Children in Rural Poverty:Risk and Protective Mechanisms

  • Greenberg, Mark T. (PI)
  • Crouter, Ann C. (PI)
  • Burton, Linda Marie (PI)
  • Vernon-Feagans, Lynne (PI)
  • Vernon-Feagans, Lynne (PI)
  • COX, MARTHA JANE (PI)
  • Burchinal, Margaret Ruth (PI)

Project: Research project

Project Details

Description

DESCRIPTION (provided by applicant): The purpose of this program
project is to study the early development of a group of Children who are at
risk for later successful adjustment and for whom we have little information:
children living in rural, largely poor communities. A birth cohort of 800
children in three rural counties of North Carolina and 600 children in three
rural counties of Pennsylvania will be studied over the first 3 years of life.
A multidisciplinary team will investigate multiple levels of influences
affecting the early development of these children. The research emphases of
the component research projects includes the following:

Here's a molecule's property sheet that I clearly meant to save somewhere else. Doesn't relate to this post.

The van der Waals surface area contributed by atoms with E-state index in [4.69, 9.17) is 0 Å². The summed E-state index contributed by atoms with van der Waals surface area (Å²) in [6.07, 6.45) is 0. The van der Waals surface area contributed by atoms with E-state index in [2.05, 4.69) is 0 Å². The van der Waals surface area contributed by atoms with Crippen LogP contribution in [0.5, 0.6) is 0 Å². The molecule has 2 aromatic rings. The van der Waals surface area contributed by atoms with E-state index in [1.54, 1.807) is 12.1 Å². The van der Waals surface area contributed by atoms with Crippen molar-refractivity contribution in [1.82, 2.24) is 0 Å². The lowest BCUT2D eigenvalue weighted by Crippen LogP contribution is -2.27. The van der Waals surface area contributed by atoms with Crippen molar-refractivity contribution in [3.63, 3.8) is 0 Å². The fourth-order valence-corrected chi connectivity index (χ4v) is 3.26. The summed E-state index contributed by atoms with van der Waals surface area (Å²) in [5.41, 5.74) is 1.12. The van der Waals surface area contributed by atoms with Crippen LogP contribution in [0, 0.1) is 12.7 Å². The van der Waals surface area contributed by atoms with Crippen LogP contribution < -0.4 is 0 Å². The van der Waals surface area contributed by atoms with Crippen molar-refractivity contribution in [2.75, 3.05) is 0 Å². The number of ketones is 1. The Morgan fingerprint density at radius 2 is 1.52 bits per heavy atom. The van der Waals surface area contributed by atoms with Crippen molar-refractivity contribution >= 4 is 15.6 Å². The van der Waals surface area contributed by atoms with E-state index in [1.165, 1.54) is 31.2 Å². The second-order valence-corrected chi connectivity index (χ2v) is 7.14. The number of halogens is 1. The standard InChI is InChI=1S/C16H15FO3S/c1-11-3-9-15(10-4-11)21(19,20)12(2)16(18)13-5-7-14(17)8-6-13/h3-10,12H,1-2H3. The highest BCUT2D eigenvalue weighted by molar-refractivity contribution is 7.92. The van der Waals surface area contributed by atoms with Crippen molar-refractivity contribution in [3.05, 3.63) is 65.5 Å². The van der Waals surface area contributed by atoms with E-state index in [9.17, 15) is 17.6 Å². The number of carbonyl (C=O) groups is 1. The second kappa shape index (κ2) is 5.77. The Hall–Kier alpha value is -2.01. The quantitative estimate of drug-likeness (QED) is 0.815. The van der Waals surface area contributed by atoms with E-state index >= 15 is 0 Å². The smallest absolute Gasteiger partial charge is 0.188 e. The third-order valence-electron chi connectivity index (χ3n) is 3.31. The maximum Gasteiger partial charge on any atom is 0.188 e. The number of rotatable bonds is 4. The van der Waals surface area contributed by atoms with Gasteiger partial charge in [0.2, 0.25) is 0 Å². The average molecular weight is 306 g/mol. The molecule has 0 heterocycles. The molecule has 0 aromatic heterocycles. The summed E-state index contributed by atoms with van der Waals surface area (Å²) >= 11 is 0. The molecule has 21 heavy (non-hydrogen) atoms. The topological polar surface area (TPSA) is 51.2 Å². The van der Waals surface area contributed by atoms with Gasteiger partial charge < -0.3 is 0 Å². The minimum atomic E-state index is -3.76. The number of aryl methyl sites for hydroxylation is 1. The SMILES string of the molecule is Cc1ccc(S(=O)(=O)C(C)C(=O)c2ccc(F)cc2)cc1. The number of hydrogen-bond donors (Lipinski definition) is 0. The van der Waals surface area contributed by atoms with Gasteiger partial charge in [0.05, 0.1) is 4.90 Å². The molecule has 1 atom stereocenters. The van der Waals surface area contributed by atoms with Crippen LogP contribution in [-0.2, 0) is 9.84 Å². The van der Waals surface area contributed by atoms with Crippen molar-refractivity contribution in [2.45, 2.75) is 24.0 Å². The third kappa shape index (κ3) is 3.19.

Project I: Temperament: Emphasizes the development of child-related factors
and how they predict preschool social-emotional and cognitive competence.
Project II: School Readiness: Emphasizes the pathways to and precursors of
school readiness.
Project III: Family Process: Emphasizes how family processes mediate or
moderate the effects of rural poverty on children.
Project IV: Work and Family: Emphasizes the impact of parents' occupational
conditions on parenting, and, in turn, children's social, cognitive, emotional
and linguistic development.
Project V: Ethnography: Emphasizes 1) an in-depth contextual appraisal of
community characteristics and 2) a family ethnography with 72 families
developmentally ahead of the cohort above to provide input to design and
measurement. The purposes of the proposed cores are the following:
Core : Data Collection: Recruitment of subjects and data collection for
Projects I-IV
Core : Data Management and Statistical Core: Data management and statistical
expertise.
StatusFinished
Effective start/end date7/1/026/30/03

Funding

  • Eunice Kennedy Shriver National Institute of Child Health and Human Development

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